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Lost Time Injury (LTI): Fall on Staircase

What happened?

A crewman on a vessel lost his balance going down some stairs and fell, resulting in a fractured ankle. His foot got caught in a gap as he landed at the bottom of the stairs. He suffered 3 broken bones and his foot was dislocated. He was evacuated by helicopter to hospital, where surgery was performed a number of days after the event.

What went wrong?

  • The injured person lost footing when descending staircase:
    • he was not rushing, and it was stated he was not showing any signs of pressure or stress prior to the event
    • there was no significant vessel movement (wave height 2mHs, wind NE 25knots)
    • person stated he was holding the handrail;
  • His safety shoes were in a poor condition and did not meet company standard (ankle height).

What were the causes?

  • Immediate causes:
    • person lost footing and fell forward
    • complacency/lack of situational awareness
    • potentially poor standard of footwear, however soles of shoes were not excessively worn;
  • Underlying causes:
    • potential for tiredness/fatigue – the incident occurred on a nightshift
    • failure to identify that the gap at the bottom of the staircase may present a hazard. Although it should be noted that the stairs were classified in accordance with local regulatory standards.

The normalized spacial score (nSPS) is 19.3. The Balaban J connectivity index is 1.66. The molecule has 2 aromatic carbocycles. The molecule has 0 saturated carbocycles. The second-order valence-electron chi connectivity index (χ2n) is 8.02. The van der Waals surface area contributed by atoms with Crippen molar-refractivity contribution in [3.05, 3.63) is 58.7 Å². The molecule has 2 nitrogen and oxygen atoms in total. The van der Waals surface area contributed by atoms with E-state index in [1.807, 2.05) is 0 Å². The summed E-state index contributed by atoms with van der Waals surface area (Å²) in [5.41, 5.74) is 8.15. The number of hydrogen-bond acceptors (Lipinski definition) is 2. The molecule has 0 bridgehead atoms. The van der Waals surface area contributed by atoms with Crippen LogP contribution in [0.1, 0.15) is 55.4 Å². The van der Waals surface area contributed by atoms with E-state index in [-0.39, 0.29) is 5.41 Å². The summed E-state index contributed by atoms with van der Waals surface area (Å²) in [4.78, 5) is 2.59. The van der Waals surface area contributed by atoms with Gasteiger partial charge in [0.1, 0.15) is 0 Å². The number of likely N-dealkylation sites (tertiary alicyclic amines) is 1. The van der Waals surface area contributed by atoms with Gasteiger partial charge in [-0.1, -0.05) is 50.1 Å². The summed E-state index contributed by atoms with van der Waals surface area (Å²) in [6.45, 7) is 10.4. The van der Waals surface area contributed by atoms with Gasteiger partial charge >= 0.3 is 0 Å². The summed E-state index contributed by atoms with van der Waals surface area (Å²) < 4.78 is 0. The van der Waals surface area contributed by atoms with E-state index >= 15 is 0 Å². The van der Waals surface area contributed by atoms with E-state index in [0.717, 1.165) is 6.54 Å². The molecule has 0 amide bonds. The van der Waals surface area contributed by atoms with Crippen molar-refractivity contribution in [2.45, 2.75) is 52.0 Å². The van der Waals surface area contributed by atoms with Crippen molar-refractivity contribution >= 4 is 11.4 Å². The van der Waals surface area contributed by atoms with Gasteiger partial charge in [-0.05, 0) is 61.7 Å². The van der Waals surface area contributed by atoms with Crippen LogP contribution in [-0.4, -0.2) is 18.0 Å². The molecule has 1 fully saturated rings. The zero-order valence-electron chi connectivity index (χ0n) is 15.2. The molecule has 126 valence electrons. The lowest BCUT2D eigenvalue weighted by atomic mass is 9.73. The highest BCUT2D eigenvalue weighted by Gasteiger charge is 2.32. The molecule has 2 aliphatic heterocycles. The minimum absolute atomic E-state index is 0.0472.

What lessons were learned?

  • Worn out personal protective equipment (PPE) should be checked regularly and replaced when required;
  • Never rush on stairways and always keep one hand firmly on the handrail, utilising the trailing hand technique where possible.

What actions were taken?

  • Additional warning signage was placed at top of the staircase;
  • Review of instructions/expectations regarding company standard of safety footwear;
  • Improvement modification was added to staircase in order to prevent a person’s foot from becoming caught between the single protruding step and the staircase.

Members may wish to review the following incidents:

Safety Event

Published: 25 September 2018
Download: IMCA SF 22/18

Relevant life-saving rules:
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